Pursuing Questions at the Heart of Identity
I was thrilled that APS Past Board Member Jennifer Richeson agreed to deliver the Bring the Family Address at the 30th APS Annual Convention in San Francisco. Jennifer, the Philip R. Allen Professor of Psychology at Yale University, is one of the foremost researchers on the many psychological phenomena pertinent to cultural diversity. A Guggenheim Fellow and MacArthur Genius Fellow, she is perhaps best known for her work showing how actual and perceived increases in racial and ethnic diversity can yield both more egalitarian and more exclusionary racial attitudes.
APS Past Board Member Wendy Berry Mendes interviewed Jennifer in 2016 for the APS video series “Inside the Psychologist’s Studio.” In that interview, Jennifer shared her path from her undergraduate years at Brown University to the graduate program at Harvard University, where she worked under the mentorship of renowned social psychologist Nalini Ambady, who passed away in 2013. To give students and young researchers a flavor for the professional path that one takes in building a career in psychological science, I asked Jennifer questions similar to those Mendes asked in her interview. -APS President Suparna Rajaram
Tell us a little about your educational path, and how it led you to pursue a graduate degree in psychology.
I started taking classes in the program in neuroscience at Brown University, and really enjoyed them, but I was also really interested in the social sciences and questions at the heart of identity and diversity. I honestly did not know what to major in that might appeal to these differing interests. It turns out, however, that all of my neuroscience classes and general science classes counted for the psychology major, and psychology also addressed questions of social inequality.
The idea of becoming a professor, though, didn’t occur to me until very late. I took a class in the education department called “The Psychology of Race, Class, and Gender” taught by a Black female — my first Black professor at Brown and certainly my first Black female professor — and that was when all the little pieces came together. I asked the professor, Fayneese Miller, “How do I become you?” And she said “Well, you have to go to grad school. You can go into counseling, you can go into clinical, or you can go into social.” And I thought, “Oh, let me see what this social psychology thing is all about.” And I applied to a bunch of schools, and I got into one — it just turned out to be Harvard.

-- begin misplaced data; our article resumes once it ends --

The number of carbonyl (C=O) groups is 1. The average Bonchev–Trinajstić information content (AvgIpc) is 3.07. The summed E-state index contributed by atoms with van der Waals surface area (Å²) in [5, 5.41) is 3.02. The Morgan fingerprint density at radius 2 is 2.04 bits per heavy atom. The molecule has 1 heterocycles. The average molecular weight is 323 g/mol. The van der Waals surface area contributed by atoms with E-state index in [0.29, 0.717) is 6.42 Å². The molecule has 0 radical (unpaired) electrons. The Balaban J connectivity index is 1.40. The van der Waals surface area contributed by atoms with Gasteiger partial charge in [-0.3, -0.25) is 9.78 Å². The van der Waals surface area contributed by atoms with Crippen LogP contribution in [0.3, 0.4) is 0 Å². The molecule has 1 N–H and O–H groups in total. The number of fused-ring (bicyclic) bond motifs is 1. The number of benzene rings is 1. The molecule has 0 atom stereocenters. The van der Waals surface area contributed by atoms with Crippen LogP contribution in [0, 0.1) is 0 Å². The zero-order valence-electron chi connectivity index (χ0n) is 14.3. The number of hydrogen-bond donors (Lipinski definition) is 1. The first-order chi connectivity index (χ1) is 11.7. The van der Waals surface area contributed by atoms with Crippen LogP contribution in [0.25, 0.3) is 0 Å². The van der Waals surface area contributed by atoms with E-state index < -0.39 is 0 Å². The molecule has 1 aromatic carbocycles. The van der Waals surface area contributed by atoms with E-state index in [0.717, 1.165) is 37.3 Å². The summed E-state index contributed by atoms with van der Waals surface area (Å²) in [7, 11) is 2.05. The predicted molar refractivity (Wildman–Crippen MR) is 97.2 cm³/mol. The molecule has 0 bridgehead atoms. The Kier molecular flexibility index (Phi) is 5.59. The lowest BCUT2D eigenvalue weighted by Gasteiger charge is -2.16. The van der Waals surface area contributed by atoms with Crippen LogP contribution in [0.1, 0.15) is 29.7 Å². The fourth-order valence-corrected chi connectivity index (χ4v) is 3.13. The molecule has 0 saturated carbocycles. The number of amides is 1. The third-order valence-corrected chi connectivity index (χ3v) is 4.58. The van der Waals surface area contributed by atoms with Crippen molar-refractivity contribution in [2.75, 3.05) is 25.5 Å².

What originally piqued your interest in this area of social psychology?
Honestly, it was simply Professor Miller telling me that it was the area in psychology that was most likely to address the topics that I cared about most, namely inequality, discrimination, race, class, and gender identity. It was a leap of faith on my part and a huge leap of faith on the part of the faculty at Harvard who accepted me into the program.
What obstacles did you face at the beginning of your career?
Some were simply due the fact that I knew very little about social psychology or research with humans — recall that my research experience to that point had been with rats. It was also a tough time to begin graduate school, because The Bell Curve — a book that re-ignited the debate about race, class, intelligence, and ability — had just been published. Perhaps needless to say, it was a tough first year, but then Nalini came to Harvard in my second year, and she was the one who said “No, you have a place in this field. I think you have great ideas; come develop them in my lab.” She really reached out to me in a way that was super proactive and incredibly encouraging, and was that way all the way through graduate school and honestly for the rest of her life.
Tell us more about what it was like working with Nalini.
She is one of the most brilliant people I’ve ever met; she’s stunningly brilliant. She was so used to being underestimated, and so she had a bit of a healthy edge because of that. I think there’s such a lesson in that. You’re constantly trying to navigate your way through this field, and people don’t take you seriously all the time, especially if you come in a female package or a minority package or are short or young or any number of things. And not only did she handle it so incredibly well, she mentored her students on how to handle it. Through her, we learned that we’d face some hard times, but we’re equipped with the skills to manage them.
What’s been your guiding compass in your academic career?
Honestly, I simply try to do the very best work that I can to investigate questions that I care about deeply. That is all.
What advice, in general, would you give budding scientists around the world?
At one point in graduate school I was teetering on the edge of exit, and Nalini said, “No, Jenn, we need your voice in the field.” And that’s true; we need your voice and your unique perspective. But you do have to really want it … you do get constant negative feedback. There are so many temptations to go in directions that you may be interested in, or maybe you don’t know that you’re interested in, but everybody else is interested in pushing you in that direction. It’s easy to get sidetracked, especially when there are rewards and incentives for doing so. You have to be clear about why you’re in the field, or at least what you hope to accomplish, and you have to try your best to stay connected to that. Try to remember that “This is why I’m in this game, this is what motivates me to go to work.”
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